Financial Planning Corner
December 12th, 2016

As we close the year, it is time to think about some strategic moves that may help your family, your favorite charities and your tax return. If you plan to leave money to your family in your will and you have a taxable estate (over $5.49 million in 2017 per person) you should consider an annual gifting strategy. You can gift up to $14,000 per person in cash or securities. Please contact us to discuss gifting strategies specific to your situation.

Gifting to a 529 college plan is another way to ensure your legacy and ease the ever-climbing expense of higher education. Anyone can gift to a 529 plan, even if they are not the owner of the account. Before you gift, you should ask who owns the 529, as they control the investments and distribution at the appropriate time. 529 plans are unique gifting opportunity, in that you can pre-fund a gift worth five years of annual gifts, $14,000 per recipient, in year one. As a married couple, you can send $140,000 to each child to prefund 5 years of your annual gifts. Whether it is a big gift or a small one - it’s not just a gift to the children, it is a gift to the parents as well. You don’t even need to drive to the mall!

For those of you over 70, we will be reaching out to you to make sure you have distributed your required minimum distributions from your IRA. If you have an old 401k at a former employer or IRA assets elsewhere, make sure those accounts have met that requirement as well.

We have already looked at the realized gains to date and are initiating tax loss selling to help mitigate the taxable gains. If you expect to make a large January 15th estimated tax payment, we can help you estimate your expected gains to hone in on the right number.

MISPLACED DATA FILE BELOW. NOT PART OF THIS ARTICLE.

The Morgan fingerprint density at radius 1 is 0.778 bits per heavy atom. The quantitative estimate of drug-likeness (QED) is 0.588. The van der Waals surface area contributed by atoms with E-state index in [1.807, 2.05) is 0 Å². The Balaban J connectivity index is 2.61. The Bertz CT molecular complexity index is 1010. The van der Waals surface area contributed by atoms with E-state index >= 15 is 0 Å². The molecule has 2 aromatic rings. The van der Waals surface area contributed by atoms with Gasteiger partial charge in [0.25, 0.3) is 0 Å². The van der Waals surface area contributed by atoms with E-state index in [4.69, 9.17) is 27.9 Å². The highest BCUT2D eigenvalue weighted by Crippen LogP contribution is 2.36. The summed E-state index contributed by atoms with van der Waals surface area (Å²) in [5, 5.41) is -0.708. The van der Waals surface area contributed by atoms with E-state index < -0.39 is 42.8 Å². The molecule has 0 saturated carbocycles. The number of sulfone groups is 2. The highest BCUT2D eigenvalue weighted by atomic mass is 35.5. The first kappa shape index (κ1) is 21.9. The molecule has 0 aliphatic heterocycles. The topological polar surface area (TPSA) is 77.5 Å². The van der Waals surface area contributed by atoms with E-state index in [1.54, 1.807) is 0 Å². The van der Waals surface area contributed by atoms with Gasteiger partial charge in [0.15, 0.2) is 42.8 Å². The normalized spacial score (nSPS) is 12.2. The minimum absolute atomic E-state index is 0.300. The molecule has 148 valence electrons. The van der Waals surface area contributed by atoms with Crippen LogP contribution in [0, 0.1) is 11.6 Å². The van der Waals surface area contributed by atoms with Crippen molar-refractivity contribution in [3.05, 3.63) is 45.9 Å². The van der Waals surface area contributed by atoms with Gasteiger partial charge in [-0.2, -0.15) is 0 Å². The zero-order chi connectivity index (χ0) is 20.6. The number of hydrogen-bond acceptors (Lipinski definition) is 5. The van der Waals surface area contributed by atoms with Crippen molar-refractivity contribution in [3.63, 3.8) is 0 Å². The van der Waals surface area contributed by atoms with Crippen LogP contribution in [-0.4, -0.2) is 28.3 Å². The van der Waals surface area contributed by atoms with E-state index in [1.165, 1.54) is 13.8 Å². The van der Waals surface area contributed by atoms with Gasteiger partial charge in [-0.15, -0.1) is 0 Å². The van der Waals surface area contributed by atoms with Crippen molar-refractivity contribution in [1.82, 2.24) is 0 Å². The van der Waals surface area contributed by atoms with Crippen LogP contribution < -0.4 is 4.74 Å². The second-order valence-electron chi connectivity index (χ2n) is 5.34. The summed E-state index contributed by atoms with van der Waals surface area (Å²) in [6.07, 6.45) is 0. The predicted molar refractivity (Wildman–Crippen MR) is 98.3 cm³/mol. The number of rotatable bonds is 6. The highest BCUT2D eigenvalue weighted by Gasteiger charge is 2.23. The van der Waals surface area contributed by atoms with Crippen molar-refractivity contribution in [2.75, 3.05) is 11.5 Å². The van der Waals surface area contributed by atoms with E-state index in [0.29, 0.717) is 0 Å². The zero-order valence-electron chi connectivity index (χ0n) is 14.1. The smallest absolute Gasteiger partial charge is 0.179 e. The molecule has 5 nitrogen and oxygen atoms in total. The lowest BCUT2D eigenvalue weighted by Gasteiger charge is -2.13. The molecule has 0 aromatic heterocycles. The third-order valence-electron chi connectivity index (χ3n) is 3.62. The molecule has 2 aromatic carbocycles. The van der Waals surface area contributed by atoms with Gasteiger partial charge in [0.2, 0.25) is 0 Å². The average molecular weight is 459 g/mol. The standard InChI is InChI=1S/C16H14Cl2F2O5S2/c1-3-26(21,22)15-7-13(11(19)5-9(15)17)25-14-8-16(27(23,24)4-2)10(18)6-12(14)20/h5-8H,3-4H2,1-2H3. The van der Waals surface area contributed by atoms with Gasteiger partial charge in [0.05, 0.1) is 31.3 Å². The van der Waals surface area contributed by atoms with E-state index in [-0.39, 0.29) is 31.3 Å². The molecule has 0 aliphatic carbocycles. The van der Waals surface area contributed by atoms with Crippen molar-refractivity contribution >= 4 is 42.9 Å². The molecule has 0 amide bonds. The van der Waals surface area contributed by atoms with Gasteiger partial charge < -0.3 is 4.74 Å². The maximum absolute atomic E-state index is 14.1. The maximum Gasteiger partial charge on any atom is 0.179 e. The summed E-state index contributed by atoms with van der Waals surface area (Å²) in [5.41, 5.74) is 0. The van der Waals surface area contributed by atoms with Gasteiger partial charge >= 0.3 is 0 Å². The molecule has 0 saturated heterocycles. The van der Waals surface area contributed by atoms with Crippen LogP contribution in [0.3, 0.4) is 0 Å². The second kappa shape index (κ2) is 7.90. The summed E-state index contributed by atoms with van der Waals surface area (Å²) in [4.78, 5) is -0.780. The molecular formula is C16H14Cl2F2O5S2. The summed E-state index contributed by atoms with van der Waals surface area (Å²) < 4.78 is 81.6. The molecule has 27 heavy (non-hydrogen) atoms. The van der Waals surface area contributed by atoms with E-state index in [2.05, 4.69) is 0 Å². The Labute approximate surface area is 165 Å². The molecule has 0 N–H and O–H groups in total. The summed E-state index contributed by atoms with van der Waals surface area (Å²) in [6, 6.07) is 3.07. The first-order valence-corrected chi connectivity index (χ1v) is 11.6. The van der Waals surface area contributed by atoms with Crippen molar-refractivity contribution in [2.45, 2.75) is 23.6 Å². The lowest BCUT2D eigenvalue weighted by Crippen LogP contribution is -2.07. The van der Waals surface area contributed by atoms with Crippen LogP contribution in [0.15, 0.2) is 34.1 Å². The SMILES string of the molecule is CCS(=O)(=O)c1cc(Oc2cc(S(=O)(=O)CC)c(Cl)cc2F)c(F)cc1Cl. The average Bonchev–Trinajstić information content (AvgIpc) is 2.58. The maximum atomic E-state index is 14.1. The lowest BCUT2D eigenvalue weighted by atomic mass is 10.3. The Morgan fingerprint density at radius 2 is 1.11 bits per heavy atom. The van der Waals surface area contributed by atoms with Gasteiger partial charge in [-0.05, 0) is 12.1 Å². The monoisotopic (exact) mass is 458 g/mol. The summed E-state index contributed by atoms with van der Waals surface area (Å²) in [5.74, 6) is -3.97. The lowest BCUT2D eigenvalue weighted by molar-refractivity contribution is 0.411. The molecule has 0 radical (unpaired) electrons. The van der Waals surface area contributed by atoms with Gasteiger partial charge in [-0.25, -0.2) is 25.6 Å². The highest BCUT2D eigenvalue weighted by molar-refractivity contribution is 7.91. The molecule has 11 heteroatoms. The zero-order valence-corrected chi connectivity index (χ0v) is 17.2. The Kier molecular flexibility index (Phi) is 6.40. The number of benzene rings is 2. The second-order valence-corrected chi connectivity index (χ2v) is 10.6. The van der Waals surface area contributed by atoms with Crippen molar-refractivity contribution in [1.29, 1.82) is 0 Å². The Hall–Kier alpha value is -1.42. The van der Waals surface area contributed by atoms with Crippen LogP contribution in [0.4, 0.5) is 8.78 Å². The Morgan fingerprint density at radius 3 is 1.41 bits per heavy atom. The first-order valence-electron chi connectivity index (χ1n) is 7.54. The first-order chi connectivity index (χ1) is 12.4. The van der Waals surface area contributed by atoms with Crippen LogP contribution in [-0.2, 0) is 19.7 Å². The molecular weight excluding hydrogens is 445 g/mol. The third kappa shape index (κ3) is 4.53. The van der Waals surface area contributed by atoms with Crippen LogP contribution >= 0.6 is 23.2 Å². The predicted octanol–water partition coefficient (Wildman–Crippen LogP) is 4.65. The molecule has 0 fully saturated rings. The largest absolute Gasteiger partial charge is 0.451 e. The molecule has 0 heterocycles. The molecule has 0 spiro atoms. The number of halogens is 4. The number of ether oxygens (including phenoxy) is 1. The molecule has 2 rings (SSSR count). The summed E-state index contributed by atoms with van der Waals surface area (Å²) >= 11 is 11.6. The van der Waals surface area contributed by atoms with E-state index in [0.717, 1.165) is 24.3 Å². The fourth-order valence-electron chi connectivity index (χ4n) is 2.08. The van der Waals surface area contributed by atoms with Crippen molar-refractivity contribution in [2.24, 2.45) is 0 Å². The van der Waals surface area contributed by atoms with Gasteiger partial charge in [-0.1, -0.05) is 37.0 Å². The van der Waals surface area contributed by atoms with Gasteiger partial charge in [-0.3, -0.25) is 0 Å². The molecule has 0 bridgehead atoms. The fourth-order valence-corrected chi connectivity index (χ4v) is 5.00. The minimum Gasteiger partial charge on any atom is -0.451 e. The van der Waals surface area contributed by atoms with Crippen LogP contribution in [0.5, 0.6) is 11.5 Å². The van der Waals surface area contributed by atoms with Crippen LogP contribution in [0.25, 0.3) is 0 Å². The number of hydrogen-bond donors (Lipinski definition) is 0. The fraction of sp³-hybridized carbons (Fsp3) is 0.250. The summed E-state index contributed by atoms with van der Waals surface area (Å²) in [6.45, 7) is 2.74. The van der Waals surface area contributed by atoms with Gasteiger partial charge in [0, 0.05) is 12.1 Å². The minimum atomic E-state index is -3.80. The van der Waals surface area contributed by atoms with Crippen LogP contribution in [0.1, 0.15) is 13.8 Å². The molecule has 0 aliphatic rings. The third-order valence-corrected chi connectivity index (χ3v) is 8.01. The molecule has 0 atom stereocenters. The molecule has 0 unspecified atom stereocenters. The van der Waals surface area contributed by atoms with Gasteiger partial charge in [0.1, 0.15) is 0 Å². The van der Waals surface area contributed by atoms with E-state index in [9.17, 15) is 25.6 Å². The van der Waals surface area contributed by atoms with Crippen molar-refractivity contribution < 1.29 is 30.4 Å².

Finally, for the charities you feel passionate about: if you are planning a large gift, consider gifting highly appreciated securities instead of cash. Most charities will happily take securities. Instead of selling a stock, paying tax on the gain and then sending cash, you can avoid the capital gain and still deduct the full market value of the gift, subject to income limitations, of course. If you are interested, contact us today. The process takes a bit longer than a regular cash transfer.

In January, we will start the annual reviews for 2016. If we don’t talk to you before that, have a wonderful holiday and a joyous new year!

Happy Holidays,
Meagan Kenny Moll, CFP®, CIMA®, CPWA®
Meridian Wealth Advisors
Director & Wealth Advisor

The content of this publication should not be regarded as a complete analysis of the subjects discussed. All expressions of opinion reflect the judgment of the authors on the date of publication and are subject to change. Information presented should not be construed as personalized investment advice or as an offer to buy or sell, or a solicitation of any offer to buy or sell the securities mentioned. Content is derived from sources deemed to be reliable.

Different types of investments involve varying degrees of risk, and there can be no assurance that any specific investment or strategy will be suitable or profitable for an investor’s portfolio. All investments have the potential for profit or loss. Past performance does not ensure future investment success.

Index returns do not represent the performance of Meridian Wealth Advisors or any of its advisory clients. Historical performance results for investment indexes and/or categories, generally do not reflect the deduction of transaction and/or custodial charges or the deduction of an investment advisory fee, the incurrence of which would have the effect of decreasing historical performance results. There can be no assurances that an investor’s portfolio will match or outperform any particular benchmark.

Meridian Wealth Advisors, LLC is registered as an investment adviser with the SEC and only transacts business in states where it is properly registered, or is excluded or exempted from registration requirements. SEC registration does not constitute an endorsement of the firm by the Commission nor does it indicate that the adviser has attained a particular level of skill or ability.